2017 Book Round-up

My 2017 reading list was fucking fire. I averaged 3 books per month, which is totally manageable, but a lot more than I’ve read in recent years, and a big reason for that is that almost every book I picked up was un-put-down-able.

It was fun and inspiring and almost every day I was bursting at the seams to tell people about what I was reading and invite them to join me. Part of that is  because publishers were ON IT last year so I had a lot of great new books to choose from. But even more of what made this such a great year for reading, is that I had a pretty specific intention behind how I chose books for my to-read shelf.

At the end of 2016 I was down in the goddamn dumps. The collective trauma of the presidential election and what it said about our country’s racism and misogyny and xenophobia was heavy, and like a lot of my friends, I wanted to resist in any way I could.

The morning after the election, I went to an early yoga class because I had been up all night with nausea and anxiety and grief, and I had to do something physical to ease some of the psychic ache. The class was a small group of women who all looked as stunned and bewildered and fragile as I felt, and we shared a very gentle, very conscientious practice, focusing a lot of thought on the fact that we were sharing in this experience together, and it reinforced a little burgeoning sense we had that the work of resisting would involve a lot of attention and energy invested in others, in being aware of their existence and their humanity. Seeing all those women also going through it, crystalized my belief that, in order to get through this nightmare, we all need to bear witness for each other, we all need to be present and available and more open and generous and kind, and not just in theory, but in actual physical practice, be there for and with each other.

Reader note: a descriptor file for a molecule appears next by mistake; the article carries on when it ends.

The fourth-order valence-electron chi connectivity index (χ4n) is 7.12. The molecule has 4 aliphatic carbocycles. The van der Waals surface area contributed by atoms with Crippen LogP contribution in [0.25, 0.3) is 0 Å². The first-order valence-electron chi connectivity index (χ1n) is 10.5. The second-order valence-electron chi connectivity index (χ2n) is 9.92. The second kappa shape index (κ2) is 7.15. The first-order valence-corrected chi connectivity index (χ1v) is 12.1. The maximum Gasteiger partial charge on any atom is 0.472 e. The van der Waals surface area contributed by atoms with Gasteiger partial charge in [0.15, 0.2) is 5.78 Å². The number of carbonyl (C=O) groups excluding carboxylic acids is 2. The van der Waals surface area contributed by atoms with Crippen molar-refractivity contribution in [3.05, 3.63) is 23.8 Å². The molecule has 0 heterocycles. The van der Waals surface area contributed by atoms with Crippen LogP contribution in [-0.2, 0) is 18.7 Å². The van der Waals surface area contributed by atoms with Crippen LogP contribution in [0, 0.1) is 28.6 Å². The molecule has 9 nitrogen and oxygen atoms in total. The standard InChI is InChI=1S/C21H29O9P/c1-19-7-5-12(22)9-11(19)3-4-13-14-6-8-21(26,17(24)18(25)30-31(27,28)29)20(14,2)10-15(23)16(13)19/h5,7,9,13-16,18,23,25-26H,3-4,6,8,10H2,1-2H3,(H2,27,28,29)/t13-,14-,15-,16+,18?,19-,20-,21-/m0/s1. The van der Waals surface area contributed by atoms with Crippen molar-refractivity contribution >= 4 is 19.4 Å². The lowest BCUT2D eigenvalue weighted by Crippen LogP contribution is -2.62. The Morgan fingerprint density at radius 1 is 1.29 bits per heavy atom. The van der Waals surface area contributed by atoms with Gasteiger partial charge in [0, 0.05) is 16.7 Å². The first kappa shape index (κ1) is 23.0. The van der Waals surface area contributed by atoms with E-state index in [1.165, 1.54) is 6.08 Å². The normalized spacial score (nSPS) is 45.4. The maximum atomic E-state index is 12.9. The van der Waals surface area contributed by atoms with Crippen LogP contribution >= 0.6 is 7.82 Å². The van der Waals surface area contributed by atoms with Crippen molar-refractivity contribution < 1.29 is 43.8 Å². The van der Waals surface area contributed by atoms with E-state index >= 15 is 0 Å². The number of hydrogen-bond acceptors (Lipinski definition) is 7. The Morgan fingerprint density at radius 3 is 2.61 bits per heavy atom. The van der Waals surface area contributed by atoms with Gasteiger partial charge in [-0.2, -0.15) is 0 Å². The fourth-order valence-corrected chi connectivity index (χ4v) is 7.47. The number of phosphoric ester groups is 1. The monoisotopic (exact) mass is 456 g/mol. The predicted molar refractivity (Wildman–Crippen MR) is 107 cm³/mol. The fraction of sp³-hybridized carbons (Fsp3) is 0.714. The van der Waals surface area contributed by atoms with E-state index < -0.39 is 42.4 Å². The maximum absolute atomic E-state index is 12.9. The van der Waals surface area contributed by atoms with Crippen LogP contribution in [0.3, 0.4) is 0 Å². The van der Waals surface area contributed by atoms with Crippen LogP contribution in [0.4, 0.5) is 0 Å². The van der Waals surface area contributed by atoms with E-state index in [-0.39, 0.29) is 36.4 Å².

I spent the next several weeks thinking a lot about what I could do, what I had to give, that could be of help. And the conclusion I came to was that while I could march and protest and call my representatives, I didn’t have a whole lot of money to donate or invest in resistance. But I realized that my attention is a commodity and a currency, and I have to spend it wisely. Just as you vote with your dollar, in a lot of ways you also vote with your attention, and frankly, we all give straight, white christian heteronormative males too much attention – in the media, in public office, in commerce, in academia, in the arts. So I vowed to direct my attention to other voices, and not just voices that are other than straight white male, but also voices that are other from my own, because even as a marginalized minority woman in America who’s pretty aware of others, I still have privilege and blind spots in cultural awareness and identity politics, and there’s no reason I can’t actively do something to mitigate that.

Since reading takes up a huge portion of my cultural consumption, that seemed like a good place to start my consumption resistance. I put a bunch of effort, even more than usual, into looking out for books by authors who are either marginalized, traditionally excluded from canon, or whose experience is  notably different from my own. Which isn’t to say that I have banned straight white male authors from my reading list entirely, I just choose not to give them any special share of territory, and I limit their inclusion so as not to disproportionately weight their presence. For example, I allowed myself one for sure exception – the new George Saunders book, because he’s one of my favorite authors and I’ve been looking forward to his first novel for a long time, but his inclusion on my list shows how exceptional a white man has to be to make the cut, whereas everyone else can be exceptional or ordinary or even kind of shitty and I’ll still read their work. I’m basically giving them the same privilege we allow white men most of the time.